The final ingredient is most likely silicon, study suggests
About 85 percent of the Earth’s core is made up of iron while nickel accounts for additional 10%. However, the remaining 5% is still a mystery.
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Now, researchers have probably figured out what is the final element hiding inside the Earth. They believe that the remaining 5 percent is likely made up of silicon.
“We believe that silicon is a major element – about 5% (of the Earth’s inner core) by weight could be silicon dissolved into the iron-nickel alloys.” Lead researcher Eiji Ohtani from Tohoku University told BBC News.
Earth’s core lies about 3,000 kilometers below the surface. Moreover, it exists under very extreme conditions, both very high temperatures and very intense pressures. That virtually makes it impossible for researchers to reach Earth’ core and to extract samples from there. Therefore, researchers were never able to find precisely what the core is made of.
To investigate which element exists in Earth’ core, researchers created computer models of Earth by mixing different materials and recreating temperatures and pressures found deep inside its interior. Experiments suggest that the missing element is most likely silicon, mainly because it is a lighter element and can bond well with other metals. The results also matched the real Earth’s core as seen as seismic data.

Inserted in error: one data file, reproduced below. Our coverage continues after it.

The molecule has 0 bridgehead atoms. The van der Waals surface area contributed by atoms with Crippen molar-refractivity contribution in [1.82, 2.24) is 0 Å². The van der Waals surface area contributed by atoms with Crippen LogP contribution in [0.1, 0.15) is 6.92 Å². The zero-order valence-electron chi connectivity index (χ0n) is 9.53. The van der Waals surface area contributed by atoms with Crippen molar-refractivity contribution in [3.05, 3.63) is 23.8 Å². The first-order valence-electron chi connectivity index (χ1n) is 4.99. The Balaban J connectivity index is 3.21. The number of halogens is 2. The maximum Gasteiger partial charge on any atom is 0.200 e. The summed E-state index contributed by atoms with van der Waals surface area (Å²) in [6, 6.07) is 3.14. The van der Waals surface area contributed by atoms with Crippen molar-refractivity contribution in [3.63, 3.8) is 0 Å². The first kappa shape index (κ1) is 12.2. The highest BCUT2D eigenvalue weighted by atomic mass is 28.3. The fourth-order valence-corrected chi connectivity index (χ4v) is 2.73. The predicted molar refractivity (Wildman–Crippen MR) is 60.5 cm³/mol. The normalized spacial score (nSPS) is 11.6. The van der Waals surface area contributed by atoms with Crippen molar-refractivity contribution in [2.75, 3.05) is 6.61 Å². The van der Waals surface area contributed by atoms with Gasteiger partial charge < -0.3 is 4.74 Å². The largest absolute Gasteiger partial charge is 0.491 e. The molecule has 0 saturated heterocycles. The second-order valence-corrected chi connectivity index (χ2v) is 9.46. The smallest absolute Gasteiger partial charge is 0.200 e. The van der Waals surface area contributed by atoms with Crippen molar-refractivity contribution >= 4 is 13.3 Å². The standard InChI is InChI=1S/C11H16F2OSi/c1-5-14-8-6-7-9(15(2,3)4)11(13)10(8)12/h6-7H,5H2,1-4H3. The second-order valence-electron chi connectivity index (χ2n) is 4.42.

Understanding the compositional properties of the interior could help researchers better understand the formation of Earth.
“These difficult experiments are really exciting because they can provide a window into what Earth’s interior was like soon after it first formed, 4.5 billion years ago, when the core first started to separate from the rocky parts of the Earth.” Professor Simon Redfern from the University of Cambridge, who was involved in the study said.
The new effort also suggests that oxygen is likely not abundant in Earth’ core, which contradicts the findings of other similar studies.